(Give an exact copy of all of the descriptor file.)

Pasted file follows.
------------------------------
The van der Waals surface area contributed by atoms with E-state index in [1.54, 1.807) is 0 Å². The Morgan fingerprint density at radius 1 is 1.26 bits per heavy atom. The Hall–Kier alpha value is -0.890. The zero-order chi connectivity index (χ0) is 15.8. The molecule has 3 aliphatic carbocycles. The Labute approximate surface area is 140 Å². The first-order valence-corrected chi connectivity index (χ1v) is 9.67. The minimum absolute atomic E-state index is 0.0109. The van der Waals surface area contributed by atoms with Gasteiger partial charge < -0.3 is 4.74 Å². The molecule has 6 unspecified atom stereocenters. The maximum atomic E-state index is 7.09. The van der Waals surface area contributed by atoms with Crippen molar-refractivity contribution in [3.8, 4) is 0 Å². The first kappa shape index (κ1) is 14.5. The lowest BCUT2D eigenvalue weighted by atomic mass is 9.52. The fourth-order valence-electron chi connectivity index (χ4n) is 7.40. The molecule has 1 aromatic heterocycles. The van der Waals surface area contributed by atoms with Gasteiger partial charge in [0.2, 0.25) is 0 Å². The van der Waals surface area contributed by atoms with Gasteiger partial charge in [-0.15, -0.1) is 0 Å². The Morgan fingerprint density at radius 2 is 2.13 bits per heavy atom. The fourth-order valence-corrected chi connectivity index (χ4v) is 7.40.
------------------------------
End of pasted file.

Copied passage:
The van der Waals surface area contributed by atoms with E-state index in [1.54, 1.807) is 0 Å². The Morgan fingerprint density at radius 1 is 1.26 bits per heavy atom. The Hall–Kier alpha value is -0.890. The zero-order chi connectivity index (χ0) is 15.8. The molecule has 3 aliphatic carbocycles. The Labute approximate surface area is 140 Å². The first-order valence-corrected chi connectivity index (χ1v) is 9.67. The minimum absolute atomic E-state index is 0.0109. The van der Waals surface area contributed by atoms with Gasteiger partial charge < -0.3 is 4.74 Å². The molecule has 6 unspecified atom stereocenters. The maximum atomic E-state index is 7.09. The van der Waals surface area contributed by atoms with Crippen molar-refractivity contribution in [3.8, 4) is 0 Å². The first kappa shape index (κ1) is 14.5. The lowest BCUT2D eigenvalue weighted by atomic mass is 9.52. The fourth-order valence-electron chi connectivity index (χ4n) is 7.40. The molecule has 1 aromatic heterocycles. The van der Waals surface area contributed by atoms with Gasteiger partial charge in [0.2, 0.25) is 0 Å². The van der Waals surface area contributed by atoms with Gasteiger partial charge in [-0.15, -0.1) is 0 Å². The Morgan fingerprint density at radius 2 is 2.13 bits per heavy atom. The fourth-order valence-corrected chi connectivity index (χ4v) is 7.40.